What Is a Meander in Geography?


A meander in geography is a bend in a supple watercourse. It is created when the moving water in a stream wear away the outer banks and broaden its valley. A stream of any quantity may take up a meandering course.
Q&A Related to "What Is a Meander in Geography"
A meander is a bend in a river which will eventually erode to form an ox-bow lake which is a thing in a river!A meander is formed around a ox-bow lake.
( mē′an·dər ′plān ) (geology) A plain built by the meandering process, or a plain of lateral accretion.
meander: a bend or curve, as in a stream or river; an aimless amble on a winding course; to move or cause to move in a sinuous, spiral, or circular course
Deltas throughout the world share several characteristics. First, rivers with deltas have a large drainage basin where water drains into the river. Second, the rivers carry a large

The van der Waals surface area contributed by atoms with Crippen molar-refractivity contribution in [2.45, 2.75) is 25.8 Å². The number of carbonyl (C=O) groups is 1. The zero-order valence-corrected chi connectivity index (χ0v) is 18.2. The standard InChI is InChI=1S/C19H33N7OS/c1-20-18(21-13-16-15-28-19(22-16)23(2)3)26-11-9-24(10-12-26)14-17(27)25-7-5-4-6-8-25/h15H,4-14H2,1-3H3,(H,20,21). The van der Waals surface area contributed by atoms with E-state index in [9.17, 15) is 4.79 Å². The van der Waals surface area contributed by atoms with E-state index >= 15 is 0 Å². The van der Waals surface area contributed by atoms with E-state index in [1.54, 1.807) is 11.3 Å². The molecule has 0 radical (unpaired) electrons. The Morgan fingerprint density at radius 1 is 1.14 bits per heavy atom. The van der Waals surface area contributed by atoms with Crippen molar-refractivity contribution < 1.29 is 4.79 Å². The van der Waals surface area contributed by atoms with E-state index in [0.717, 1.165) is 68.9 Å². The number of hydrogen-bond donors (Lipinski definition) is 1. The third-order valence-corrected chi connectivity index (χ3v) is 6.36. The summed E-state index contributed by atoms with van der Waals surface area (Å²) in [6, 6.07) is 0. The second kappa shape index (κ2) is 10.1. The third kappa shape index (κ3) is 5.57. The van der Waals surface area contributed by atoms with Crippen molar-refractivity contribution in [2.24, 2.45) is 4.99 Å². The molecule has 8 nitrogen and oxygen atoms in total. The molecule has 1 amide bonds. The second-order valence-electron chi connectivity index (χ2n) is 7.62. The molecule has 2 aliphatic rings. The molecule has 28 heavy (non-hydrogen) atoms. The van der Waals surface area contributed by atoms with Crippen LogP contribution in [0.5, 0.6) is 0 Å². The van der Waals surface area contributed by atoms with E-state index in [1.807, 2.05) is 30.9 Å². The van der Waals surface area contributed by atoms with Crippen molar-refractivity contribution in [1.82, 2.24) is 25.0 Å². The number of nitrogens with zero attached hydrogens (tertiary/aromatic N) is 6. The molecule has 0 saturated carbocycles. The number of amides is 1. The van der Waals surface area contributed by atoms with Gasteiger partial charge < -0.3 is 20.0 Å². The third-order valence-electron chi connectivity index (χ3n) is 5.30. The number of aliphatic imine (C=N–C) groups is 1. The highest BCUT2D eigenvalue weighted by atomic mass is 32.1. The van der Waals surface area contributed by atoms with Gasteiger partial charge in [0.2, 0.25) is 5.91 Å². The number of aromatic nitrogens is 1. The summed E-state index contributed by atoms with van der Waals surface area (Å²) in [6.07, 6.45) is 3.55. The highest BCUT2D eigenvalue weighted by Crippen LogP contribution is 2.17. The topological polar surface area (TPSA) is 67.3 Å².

1 Additional Answer
In geography, a meander in general is a bend in a sinuous watercourse. A meander is formed when the moving water in a river erodes the outer banks and widens its valley. A stream of any volume may assume a meandering course, alternatively eroding sediments from the outside of a bend and depositing them on the inside. The result is a snaking pattern as the stream meanders back and forth across its down valley axis.
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